Tuesday, December 6, 2016


To th’Elephant

I was so pleased to find this sign, because, like so many three-dimensional inn signs, it enhances a city street while paying tribute to a business that goes back centuries. Bristol’s Elephant Inn in St Nicholas Street was originally built in the 17th century, but was demolished in 1863 when the street was widened. It was rebuilt, to a design by Henry Masters, in 1867, which is presumably the date of the carved elephant sign. Set among scrolls, acanthus leaves, and classical window surrounds, the sign stands out, and helps the facade stand out.

It must have seen a lot over the nearly 150 years it has been here and it’s an unusual and memorable addition to my collection of three-dimensional inn signs, themselves a scarce but I hope not endangered species – a bear here, a swan there, a unicorn rare, white harts almost everywhere. Why do I like these signs so much? Well, it’s obvious on one level isn’t it? I like most things that enliven the streetscape with a bit of art or craft and most things that are distinctive – that show someone trying to be a bit different form the usual hanging pub sign, excellent as many of these are. But it’s more than this. Old pub signs seem to embody memories. They make me think of the decades of enjoyment that people have had here, of the bottles of wines and spirits, the succession of pints and pink gins that must have been consumed here. Places of hospitality. We need them more than ever in these tough times. ‘To th’Elephant,’ as Antonio says to Sebastian in Twelfth Night.* Cheers! Or what you will.

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* Twelfth Night, Act 3 scene 3


KirstenM said...

We've got a three dimensional bear hanging outside the pub of that name in Horsham. Favourite haunt of Morriss Dancers on May Day.

Philip Wilkinson said...

KirstenM: Thank you. Yes. There are a few bears around (Devizes, Wareham, Horsham) and the signs are very attractive.

Hels said...

Love it, thanks!

White harts yes, but have you ever asked the drinkers/bar tenders why an elephant? I was fascinated by elephants in French public art, as was Geri Walton in her post "Hans and Marguerite: The Elephants of France". But we never considered the elephant's relevance in Britain.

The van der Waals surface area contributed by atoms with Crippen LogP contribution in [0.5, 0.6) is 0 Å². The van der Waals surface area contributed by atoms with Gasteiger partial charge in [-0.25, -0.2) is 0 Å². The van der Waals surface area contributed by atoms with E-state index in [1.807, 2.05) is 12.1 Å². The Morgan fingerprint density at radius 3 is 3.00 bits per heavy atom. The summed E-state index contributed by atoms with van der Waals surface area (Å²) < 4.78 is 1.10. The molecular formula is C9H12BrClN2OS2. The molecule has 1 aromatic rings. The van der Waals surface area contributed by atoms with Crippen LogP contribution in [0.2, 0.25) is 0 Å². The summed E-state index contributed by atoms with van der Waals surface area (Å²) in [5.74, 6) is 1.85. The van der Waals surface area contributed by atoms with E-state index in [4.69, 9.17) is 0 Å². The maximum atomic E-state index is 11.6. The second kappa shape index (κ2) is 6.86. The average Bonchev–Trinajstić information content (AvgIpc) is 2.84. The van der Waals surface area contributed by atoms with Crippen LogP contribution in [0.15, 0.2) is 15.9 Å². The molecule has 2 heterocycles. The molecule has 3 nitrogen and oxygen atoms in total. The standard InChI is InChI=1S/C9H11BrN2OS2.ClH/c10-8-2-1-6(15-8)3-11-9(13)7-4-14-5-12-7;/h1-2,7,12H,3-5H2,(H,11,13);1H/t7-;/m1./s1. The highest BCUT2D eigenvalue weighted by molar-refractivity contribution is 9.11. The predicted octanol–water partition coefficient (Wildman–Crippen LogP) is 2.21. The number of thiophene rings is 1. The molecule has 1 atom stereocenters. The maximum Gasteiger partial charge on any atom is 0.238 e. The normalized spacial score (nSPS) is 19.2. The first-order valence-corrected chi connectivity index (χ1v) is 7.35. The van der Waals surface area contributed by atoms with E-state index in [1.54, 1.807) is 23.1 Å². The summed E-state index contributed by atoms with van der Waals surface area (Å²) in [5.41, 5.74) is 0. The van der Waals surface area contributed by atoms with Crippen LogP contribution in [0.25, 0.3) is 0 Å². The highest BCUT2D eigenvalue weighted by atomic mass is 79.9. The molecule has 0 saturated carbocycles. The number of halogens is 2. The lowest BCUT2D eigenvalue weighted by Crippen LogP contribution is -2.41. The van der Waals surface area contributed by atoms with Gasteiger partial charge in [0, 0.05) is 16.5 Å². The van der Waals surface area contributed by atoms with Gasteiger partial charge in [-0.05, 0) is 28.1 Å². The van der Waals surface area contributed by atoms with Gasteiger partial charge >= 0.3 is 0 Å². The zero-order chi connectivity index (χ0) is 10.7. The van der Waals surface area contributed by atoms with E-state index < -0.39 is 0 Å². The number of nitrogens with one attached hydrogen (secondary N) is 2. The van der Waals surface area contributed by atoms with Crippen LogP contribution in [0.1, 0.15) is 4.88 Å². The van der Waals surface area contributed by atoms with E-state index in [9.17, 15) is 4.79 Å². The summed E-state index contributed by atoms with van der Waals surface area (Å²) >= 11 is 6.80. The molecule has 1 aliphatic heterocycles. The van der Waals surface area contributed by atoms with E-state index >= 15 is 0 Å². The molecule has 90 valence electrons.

Philip Wilkinson said...

Why an elephant? It depends who you ask. In this case it seems to have been a very longstanding name, going back at least to the 18th century. Back then elephants were used emblematically by the cutlers, who used ivory for knife handles and so adopted the creature as a symbol – could there have been a link with the Company of Cutlers? I don't know.

This is NOT, by the way, an Elephant and Castle pub, a name that may have also derived from the cutlers (though there's a persistent story that 'Elephant and Castle' is a corruption of the phrase 'Infanta of Castile' – but these etymological corruption stories, like etymological acronyms, are almost always wrong).

In the 19th century, anyone in Bristol seeing an image of an elephant would think of Bristol zoo, which opened to the general public in 1868 (the zoo was actually founded in 1835), just after this pub was rebuilt. That could have helped ensure the continuing popularity of the name, but could not have been its origin.

Just as likely as anything else was that the original owner liked the elephant as an unusual label. European people did know about elephants in the 18th century, and in the early-19th century there was a famous one displayed in London at Exeter 'Change - Thomas Hood made this creature the speaker of a Remonstratory Ode. Elephants have always caught the imagination.

LondonRemembers said...

These 3D inn signs are often Victorian and they demonstrate the confidence of that era - the building was the Elephant Inn and always would be so why not proudly announce the name with an expensive sign? They did not foresee that, if it survived as an inn at all, the building might become the Slug and Lettuce only to be renamed the Frog and Parrot the following week, etc.

Philip Wilkinson said...

Absolutely! This is also seen in Victorian shopfronts, built to last in durable materials because they didn't belong to a world that expected to have to reinvent itself every five minutes with, in the case of modern shops, some ephemeral plastic sign.